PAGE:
How IR35 will affect contractor’s roles in engineering and IT
by Heat Recruitment
In February 2018, IR35 hit the headlines when HM Revenue & Customs ruled that former BBC presenter Christina Ackroyd was liable for a tax bill of up to £420,000 since she was operating as a full-time employee despite engaging the corporation via a limited company. The ruling brought the issue to the fore and sparked speculation amongst business owners and contractors alike.
Eight months later, chancellor Phillip Hammond put an end to the rumours with the revelation of the government’s plans to crack down on people working ‘off payroll’ in the private sector.
Introduced to combat tax avoidance, the Intermediaries Legislation (IR35) is designed to determine whether a non-payroll worker is a bona fide contractor or a ‘disguised employee’ of the company. At present, the IR35 applies to contractors working in the public sector as per the changes set out in 2017. However, as part of the autumn budget, the same legislation will soon see contractors in the private sector bound by the same rules. This revelation wasn’t exactly welcomed with open arms, and it’s because of this that plans won’t be introduced until 2020. The government have allowed for a two year consultancy period to ensure the sector is ready when changes take effect.
From the date of entry, every medium and large private sector firm in the country will be responsible for determining the tax status of any contractor they engage. Rather than the contractor determining whether their contract is inside of the IR35 legislation, the responsibility will fall to the company supplying the contract. Consequently, it will be the company engaging the contractor who will face a fine in the event that they set the wrong tax status.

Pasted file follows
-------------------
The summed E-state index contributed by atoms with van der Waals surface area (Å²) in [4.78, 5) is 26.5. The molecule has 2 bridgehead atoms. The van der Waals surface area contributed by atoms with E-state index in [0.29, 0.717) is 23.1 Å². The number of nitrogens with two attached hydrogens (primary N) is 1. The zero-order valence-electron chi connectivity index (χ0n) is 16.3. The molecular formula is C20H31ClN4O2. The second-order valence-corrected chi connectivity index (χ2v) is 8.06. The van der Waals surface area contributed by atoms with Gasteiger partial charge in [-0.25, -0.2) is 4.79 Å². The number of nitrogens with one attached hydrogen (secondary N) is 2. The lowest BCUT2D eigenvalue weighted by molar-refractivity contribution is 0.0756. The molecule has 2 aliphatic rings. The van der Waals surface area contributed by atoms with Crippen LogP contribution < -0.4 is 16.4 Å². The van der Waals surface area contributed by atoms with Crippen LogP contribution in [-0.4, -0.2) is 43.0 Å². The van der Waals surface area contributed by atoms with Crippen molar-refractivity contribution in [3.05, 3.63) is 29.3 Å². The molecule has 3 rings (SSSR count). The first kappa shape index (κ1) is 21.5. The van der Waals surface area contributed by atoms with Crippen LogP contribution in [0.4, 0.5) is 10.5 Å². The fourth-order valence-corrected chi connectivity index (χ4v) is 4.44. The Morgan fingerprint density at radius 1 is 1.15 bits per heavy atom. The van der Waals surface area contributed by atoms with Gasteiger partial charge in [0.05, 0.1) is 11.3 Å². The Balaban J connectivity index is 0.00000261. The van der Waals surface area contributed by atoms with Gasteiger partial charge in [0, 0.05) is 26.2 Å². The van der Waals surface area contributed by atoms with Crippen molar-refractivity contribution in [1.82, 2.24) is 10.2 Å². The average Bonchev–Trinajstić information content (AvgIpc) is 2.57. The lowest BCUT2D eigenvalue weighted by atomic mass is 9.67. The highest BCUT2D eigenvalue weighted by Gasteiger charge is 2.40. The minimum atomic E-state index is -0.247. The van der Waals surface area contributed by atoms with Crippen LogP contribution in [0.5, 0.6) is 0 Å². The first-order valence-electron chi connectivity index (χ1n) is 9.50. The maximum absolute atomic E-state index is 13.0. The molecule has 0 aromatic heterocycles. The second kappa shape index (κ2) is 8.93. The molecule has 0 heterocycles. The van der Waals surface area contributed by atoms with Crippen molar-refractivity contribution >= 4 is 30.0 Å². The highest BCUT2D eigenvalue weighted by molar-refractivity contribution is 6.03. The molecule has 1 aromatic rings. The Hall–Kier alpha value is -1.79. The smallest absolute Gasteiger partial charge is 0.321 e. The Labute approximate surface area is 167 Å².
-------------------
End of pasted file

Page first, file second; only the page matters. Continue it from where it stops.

Naturally, the decision to extend the tax rules to the private sector was met with concern by firms in the engineering space, where a shortfall of skills sees the majority of firms struggle to recruit the right talent to their business. Considering the growing demand for experienced IT and engineering professionals, companies seeking to keep up in a dynamic, fast-changing landscape are increasingly turning to contractors to help implement new technology-led solutions including big data and IoT.
At a time of rapid technological advancement, it’s unlikely that the change to the rules will cause private sector firms to turn away from the self-employed workforce. According to figures from a recent study, 41% of technology employers are planning to engage contractors in the coming year, a 6% rise from last year. Of those planning to enlist contractors, 65% say the motivation is to meet peaks in demand, while 26% are looking to self-employed candidates for a cost-effective, flexible solution to staffing.
While a number of studies have shown the drop in the number of available contracts since the IR35 legislation was rolled out to the public sector in 2017, they further indicate an increase in contract workers raising their fees to counter the hit from the fall in opportunities. IR35 further benefits contractors insofar as their liability associated with an incorrect determination sits primarily with the employer. This could inspire firms providing their self-employed IT and engineering staff with more clearly defined contracts that outline the parameters of the legal working relationship on paper.
The changes may not be immediate, but IT and engineering contractors seeking clarity should take the time to understand how the legislation works and how it might shape their careers, while businesses planning to engage contractors must put in place appropriate actions to ensure that the new rules can be applied when April 2020 comes around.
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by Mike Taylor and Chris Reid